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Hancock Whitney ensnared in California solar power fraud scheme, documents show

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Solar energy is the most abundant source of energy on Earth, but how can it be used to power everyday life? The answer is through solar panels. Here is a simplified version of how solar energy can be used to power a home.
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Solar energy is the most abundant source of energy on Earth, but how can it be used to power everyday life? The answer is through solar panels. Here is a simplified version of how solar energy can be used to power a home.

An $810 million alleged Ponzi scheme run through a California solar power company has ensnared Hancock Whitney Corp., resulting in a multimillion-dollar hit to the bank’s first-quarter profits.

DC Solar, a maker of mobile solar power generators based in Benicia, California, filed for bankruptcy protection in February after federal investigators raided the company’s offices, according to bankruptcy documents and company filings.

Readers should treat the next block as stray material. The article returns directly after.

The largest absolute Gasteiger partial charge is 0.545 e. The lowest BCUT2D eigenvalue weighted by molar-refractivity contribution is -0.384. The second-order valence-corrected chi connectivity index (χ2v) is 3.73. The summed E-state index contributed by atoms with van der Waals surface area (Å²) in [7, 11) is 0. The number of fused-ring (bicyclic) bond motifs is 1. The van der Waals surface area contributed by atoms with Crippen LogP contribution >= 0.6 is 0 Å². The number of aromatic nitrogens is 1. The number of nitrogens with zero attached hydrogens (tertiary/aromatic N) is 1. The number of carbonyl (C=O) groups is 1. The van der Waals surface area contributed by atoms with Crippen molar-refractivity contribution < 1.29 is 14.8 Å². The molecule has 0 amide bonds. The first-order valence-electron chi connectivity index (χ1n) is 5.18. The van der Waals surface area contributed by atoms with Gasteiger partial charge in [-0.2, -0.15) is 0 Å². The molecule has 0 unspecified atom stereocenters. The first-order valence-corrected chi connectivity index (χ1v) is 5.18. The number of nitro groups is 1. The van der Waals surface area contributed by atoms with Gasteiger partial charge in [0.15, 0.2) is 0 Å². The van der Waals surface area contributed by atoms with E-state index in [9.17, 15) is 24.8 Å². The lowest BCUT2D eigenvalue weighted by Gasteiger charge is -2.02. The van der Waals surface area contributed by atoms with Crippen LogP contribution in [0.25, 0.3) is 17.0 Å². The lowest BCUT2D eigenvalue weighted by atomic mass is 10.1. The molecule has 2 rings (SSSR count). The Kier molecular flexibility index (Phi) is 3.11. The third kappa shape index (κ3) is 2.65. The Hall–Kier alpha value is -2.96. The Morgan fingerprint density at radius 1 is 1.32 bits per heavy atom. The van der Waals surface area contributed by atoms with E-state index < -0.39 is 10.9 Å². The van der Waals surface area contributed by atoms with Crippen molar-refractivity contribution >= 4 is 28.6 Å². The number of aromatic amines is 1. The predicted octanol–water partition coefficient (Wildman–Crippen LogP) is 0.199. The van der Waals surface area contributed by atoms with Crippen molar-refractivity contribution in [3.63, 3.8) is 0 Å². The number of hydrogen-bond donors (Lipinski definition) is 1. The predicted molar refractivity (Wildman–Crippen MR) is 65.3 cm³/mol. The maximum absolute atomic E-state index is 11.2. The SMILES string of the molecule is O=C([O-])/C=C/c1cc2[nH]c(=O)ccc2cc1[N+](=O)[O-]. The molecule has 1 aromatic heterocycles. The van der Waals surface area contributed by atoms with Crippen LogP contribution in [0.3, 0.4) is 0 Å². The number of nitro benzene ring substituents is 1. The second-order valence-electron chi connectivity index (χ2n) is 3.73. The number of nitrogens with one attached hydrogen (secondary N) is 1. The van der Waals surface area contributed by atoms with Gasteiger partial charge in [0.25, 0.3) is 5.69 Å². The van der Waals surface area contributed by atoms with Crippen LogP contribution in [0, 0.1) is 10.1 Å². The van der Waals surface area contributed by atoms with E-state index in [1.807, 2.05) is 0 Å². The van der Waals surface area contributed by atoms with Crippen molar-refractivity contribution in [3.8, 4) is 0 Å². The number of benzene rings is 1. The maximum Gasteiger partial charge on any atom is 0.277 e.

Among the creditors, documents show, is Hancock Whitney, which has headquarters in both Gulfport and New Orleans.

The alleged fraud also hit several other banks and insurance companies across the U.S., including insurance giant Progressive Corp., which said it could lose tens of millions of dollars due to its investment.

For Hancock Whitney, the alleged fraud prompted an increase in the bank’s provision for loan losses and lowered its first-quarter earnings by $10.1 million, or 9 cents a share, according to the company’s quarterly report released late Tuesday. That pushed the bank’s earnings down to 91 cents a share, below analysts’ average estimates.

The bank’s shares slumped following the earnings report, falling 1.9 percent to $43.55 a share on Wednesday.

A spokesman for the bank did not respond to requests for comment.

Read the full story at TheAdvocate.com

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